Te Reo brings communities together


In commemoration of New Zealand’s 35th anniversary of establishing Te Reo Mori as an official language, Indian Newslink pays tribute to the language with interviews with two proficient Te Reo speakers, outside the Māori community: Mariam Arif and Peniel Prabhakaran-Elliot.

Miriam Arif with her Te Reo workbook. (Photo: Supplied)

Mariam Arif

Mariam Arif, an Ethnic Liaison Officer of the New Zealand Police, is of Middle Eastern descent and relocated to New Zealand as a child in 1996. Her parents are from Iraq and Syria. She studied Te Reo as an adult and has spent over four years studying the language. “Unfortunately, when I first moved to Auckland, studying Te Reo was not something that was easily accessible or even encouraged.  And it wasn’t until I moved to Hamilton as an adult that I discovered how different it was in other regions of the nation. It was not so Euro-centric. And that, kind of opened our eyes to Māori and the Māori world,” said Ms Arif. She said that when she moved to Hamilton with her husband and two children, her school-going children came home with words that she was not familiar with. “Despite being in New Zealand for over 20 years, I had been kept in the dark and had actually been quite ignorant. So, I started to go and seek, and it was all there, all the free classes, all of the options to upskill and understand the Māori world,” she said. And her journey with Te Reo started when she enrolled on classes with her mother and sisters. “We wanted to show our respect to Tangata, Whenua, the people of the land, by doing that basic course. But the language and culture were so intriguing that I kept on going and now, I can converse in Te Reo” she said. She enrolled in a once-a-week three-hour, level 1 class to learn basic words and phrases. Then, at level two, deeper learning required interaction outside of the classroom, such as listening to podcasts and watching television. “To be conversant you need to do a full immersion course which can be done as a part-time course as well, but not all immigrant adults need to get to that point, but learning the basics is highly encouraged” she explained.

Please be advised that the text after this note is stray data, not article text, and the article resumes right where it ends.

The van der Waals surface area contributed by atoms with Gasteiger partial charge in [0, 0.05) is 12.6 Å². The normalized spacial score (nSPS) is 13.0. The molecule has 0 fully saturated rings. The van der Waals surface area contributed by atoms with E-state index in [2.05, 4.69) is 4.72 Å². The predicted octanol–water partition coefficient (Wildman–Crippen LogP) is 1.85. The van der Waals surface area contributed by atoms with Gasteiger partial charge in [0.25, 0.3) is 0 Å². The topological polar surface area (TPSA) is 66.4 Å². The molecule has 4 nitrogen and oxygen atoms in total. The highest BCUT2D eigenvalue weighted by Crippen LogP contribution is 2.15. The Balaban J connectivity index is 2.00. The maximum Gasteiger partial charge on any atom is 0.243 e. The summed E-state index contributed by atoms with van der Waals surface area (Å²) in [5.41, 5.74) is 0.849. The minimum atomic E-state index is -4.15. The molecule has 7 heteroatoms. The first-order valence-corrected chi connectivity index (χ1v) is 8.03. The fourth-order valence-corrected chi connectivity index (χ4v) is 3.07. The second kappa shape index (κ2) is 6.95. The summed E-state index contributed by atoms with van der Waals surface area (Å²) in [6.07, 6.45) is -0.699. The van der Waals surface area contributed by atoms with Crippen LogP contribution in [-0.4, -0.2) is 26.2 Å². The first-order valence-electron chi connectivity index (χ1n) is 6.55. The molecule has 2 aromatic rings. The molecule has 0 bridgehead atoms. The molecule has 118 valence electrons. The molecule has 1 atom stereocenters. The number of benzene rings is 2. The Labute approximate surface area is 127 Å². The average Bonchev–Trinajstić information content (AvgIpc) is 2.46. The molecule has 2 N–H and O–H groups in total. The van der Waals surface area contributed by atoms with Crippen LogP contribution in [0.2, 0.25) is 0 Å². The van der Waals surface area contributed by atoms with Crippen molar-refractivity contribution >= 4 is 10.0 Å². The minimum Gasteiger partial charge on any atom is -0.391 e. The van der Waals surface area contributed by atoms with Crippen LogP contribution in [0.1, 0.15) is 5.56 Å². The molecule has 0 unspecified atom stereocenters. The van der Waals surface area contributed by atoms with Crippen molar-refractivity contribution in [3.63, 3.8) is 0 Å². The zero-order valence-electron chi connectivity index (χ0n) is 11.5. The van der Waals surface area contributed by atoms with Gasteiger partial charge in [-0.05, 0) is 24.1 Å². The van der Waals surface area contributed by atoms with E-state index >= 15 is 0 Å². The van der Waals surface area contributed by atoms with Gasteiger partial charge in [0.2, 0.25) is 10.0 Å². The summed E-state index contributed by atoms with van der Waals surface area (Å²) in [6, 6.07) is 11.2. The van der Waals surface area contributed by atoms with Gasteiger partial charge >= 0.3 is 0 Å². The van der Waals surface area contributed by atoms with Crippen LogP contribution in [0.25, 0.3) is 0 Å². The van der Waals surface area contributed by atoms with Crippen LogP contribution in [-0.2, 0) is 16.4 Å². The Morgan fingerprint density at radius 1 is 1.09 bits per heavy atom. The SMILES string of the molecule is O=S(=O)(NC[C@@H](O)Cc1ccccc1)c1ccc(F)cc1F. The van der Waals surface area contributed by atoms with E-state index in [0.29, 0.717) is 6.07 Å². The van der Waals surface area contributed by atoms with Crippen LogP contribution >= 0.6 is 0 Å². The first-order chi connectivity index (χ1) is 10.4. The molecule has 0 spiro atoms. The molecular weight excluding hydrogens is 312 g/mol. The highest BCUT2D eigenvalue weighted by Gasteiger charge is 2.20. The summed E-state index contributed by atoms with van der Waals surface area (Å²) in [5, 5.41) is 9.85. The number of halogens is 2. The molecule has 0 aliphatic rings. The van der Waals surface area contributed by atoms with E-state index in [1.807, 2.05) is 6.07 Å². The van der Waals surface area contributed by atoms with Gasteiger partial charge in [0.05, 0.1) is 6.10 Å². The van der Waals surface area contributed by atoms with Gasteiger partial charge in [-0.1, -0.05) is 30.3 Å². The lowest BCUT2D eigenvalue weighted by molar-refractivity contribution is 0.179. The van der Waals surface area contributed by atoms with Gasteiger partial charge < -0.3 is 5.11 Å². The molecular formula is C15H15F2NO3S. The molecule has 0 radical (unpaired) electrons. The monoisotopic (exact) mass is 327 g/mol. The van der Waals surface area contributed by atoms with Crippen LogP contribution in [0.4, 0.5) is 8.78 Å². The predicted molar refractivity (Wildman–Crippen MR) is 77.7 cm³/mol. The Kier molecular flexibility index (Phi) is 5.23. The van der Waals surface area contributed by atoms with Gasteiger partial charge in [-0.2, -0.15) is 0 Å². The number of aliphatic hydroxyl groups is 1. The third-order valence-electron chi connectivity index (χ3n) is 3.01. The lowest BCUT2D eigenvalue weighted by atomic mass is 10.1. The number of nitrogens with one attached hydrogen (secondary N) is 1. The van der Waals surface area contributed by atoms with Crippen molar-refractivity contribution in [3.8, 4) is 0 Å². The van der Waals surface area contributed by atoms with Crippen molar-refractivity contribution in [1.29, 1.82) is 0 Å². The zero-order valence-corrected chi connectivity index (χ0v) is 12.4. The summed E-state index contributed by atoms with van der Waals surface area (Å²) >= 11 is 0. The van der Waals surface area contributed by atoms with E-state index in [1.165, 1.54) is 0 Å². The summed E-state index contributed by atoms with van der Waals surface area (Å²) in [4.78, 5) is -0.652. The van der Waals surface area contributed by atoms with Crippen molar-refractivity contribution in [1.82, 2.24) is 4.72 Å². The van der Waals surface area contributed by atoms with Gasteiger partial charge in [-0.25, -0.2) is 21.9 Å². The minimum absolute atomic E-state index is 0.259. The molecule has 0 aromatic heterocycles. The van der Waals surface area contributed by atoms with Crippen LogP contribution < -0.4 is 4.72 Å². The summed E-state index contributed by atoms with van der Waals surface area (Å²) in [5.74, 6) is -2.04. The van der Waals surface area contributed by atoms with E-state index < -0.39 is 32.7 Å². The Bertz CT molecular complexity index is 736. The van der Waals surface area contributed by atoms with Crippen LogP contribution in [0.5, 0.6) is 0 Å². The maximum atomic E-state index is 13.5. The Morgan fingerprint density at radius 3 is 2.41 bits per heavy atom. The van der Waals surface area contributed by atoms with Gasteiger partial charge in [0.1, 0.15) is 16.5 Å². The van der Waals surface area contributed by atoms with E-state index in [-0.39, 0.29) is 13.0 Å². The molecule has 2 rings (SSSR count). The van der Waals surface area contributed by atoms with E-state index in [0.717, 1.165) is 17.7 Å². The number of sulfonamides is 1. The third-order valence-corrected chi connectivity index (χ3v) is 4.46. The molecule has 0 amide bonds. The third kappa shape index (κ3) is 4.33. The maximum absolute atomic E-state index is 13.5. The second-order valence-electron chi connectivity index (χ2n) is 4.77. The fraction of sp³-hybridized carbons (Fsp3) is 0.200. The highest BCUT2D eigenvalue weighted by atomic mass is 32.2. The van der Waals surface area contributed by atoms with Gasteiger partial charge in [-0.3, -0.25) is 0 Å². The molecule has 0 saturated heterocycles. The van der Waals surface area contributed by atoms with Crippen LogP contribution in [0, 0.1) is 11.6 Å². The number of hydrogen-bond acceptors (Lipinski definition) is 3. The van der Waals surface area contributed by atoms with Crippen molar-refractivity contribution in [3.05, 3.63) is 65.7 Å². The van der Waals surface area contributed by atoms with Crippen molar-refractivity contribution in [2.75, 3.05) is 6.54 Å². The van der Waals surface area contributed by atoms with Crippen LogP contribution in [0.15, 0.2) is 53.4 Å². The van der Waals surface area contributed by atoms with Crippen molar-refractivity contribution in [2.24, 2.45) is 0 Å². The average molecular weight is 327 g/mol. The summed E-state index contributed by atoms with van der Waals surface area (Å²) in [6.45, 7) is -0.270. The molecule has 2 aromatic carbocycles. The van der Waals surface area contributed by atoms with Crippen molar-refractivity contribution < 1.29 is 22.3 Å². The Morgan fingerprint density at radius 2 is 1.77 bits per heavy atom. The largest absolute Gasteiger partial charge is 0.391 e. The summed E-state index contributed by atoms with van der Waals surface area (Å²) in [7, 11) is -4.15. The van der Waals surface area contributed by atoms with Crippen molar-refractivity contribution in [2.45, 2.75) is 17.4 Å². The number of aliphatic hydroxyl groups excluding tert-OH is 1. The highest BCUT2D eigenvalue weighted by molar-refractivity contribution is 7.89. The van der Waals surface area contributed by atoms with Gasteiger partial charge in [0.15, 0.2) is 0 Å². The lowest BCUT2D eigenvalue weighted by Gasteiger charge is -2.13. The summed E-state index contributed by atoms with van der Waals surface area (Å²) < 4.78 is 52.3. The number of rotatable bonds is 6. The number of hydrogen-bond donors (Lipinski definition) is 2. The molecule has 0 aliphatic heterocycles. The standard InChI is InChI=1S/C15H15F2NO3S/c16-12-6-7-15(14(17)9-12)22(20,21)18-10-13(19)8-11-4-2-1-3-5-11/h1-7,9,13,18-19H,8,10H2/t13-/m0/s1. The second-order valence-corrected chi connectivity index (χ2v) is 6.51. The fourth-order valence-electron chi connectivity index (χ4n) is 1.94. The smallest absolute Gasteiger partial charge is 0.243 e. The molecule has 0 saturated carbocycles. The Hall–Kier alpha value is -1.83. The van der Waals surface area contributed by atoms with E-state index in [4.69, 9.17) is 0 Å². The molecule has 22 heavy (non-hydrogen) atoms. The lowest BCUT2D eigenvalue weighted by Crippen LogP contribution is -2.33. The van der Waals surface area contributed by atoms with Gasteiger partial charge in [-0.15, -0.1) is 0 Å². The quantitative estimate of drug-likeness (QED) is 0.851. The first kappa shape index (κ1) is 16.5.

Peniel Prabhakaran-Elliot with a Māori face mask during the pandemic (Photo: Supplied)

Peniel Prabhakaran-Elliot

Peniel Prabhakaran-Elliot is from the Indian state of Tamil Nadu. She has been in New Zealand for over 7 years and works as a director of communications in the international non-profit sector. She is also the author of Kelir books. Ms Prabhakaran, who is married to a New Zealander, said that when she first moved to Aotearoa, she did not know much about the country, particularly its indigenous people’s history and culture. “I was given some extremely wrong stereotypes and resources to understand Māori culture,” Ms Prabhakaran said.  She felt that language would be the gateway to understanding Māori and their cultures. Ms Prabhakaran and her husband began taking free Te Reo sessions at Te Wānanga o Aotearoa. They went on to invest 4 years studying the language. “My biggest year of learning was actually in Te Ataarangi, in Rotorua, which was kind of a full immersion course, which was an all-day, all-week course,” said Ms Prabhakaran. To prioritise learning Te Reo, Ms Prabhakaran quit her job and took on only part-time work.